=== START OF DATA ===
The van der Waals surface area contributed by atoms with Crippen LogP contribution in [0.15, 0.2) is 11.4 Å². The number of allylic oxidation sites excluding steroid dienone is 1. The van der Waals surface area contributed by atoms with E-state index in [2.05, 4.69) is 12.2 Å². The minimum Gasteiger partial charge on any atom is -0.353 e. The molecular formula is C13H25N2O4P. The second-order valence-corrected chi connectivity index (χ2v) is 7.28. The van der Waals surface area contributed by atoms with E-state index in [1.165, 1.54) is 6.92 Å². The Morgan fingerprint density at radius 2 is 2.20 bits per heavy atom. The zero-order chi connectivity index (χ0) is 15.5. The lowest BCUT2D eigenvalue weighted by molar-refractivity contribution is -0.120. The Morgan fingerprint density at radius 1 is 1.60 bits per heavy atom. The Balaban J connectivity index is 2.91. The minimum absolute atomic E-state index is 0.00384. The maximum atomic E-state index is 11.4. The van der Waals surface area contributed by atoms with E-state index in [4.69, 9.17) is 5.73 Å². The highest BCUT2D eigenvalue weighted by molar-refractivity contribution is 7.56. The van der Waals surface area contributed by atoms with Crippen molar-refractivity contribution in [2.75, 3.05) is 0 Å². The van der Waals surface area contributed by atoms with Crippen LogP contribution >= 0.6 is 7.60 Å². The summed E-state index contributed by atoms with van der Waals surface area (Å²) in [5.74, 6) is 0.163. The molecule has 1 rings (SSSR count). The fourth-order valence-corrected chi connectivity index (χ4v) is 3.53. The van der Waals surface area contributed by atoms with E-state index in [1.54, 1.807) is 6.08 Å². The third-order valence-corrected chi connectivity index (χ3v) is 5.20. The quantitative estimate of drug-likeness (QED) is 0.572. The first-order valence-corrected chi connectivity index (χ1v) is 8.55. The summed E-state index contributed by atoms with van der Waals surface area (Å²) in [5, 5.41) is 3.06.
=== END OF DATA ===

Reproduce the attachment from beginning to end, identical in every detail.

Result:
The van der Waals surface area contributed by atoms with Crippen LogP contribution in [0.15, 0.2) is 11.4 Å². The number of allylic oxidation sites excluding steroid dienone is 1. The van der Waals surface area contributed by atoms with E-state index in [2.05, 4.69) is 12.2 Å². The minimum Gasteiger partial charge on any atom is -0.353 e. The molecular formula is C13H25N2O4P. The second-order valence-corrected chi connectivity index (χ2v) is 7.28. The van der Waals surface area contributed by atoms with E-state index in [1.165, 1.54) is 6.92 Å². The Morgan fingerprint density at radius 2 is 2.20 bits per heavy atom. The zero-order chi connectivity index (χ0) is 15.5. The lowest BCUT2D eigenvalue weighted by molar-refractivity contribution is -0.120. The Morgan fingerprint density at radius 1 is 1.60 bits per heavy atom. The Balaban J connectivity index is 2.91. The minimum absolute atomic E-state index is 0.00384. The maximum atomic E-state index is 11.4. The van der Waals surface area contributed by atoms with E-state index in [4.69, 9.17) is 5.73 Å². The highest BCUT2D eigenvalue weighted by molar-refractivity contribution is 7.56. The van der Waals surface area contributed by atoms with Crippen molar-refractivity contribution in [2.75, 3.05) is 0 Å². The van der Waals surface area contributed by atoms with Crippen LogP contribution >= 0.6 is 7.60 Å². The summed E-state index contributed by atoms with van der Waals surface area (Å²) in [5.74, 6) is 0.163. The molecule has 1 rings (SSSR count). The fourth-order valence-corrected chi connectivity index (χ4v) is 3.53. The van der Waals surface area contributed by atoms with E-state index in [1.54, 1.807) is 6.08 Å². The third-order valence-corrected chi connectivity index (χ3v) is 5.20. The quantitative estimate of drug-likeness (QED) is 0.572. The first-order valence-corrected chi connectivity index (χ1v) is 8.55. The summed E-state index contributed by atoms with van der Waals surface area (Å²) in [5, 5.41) is 3.06.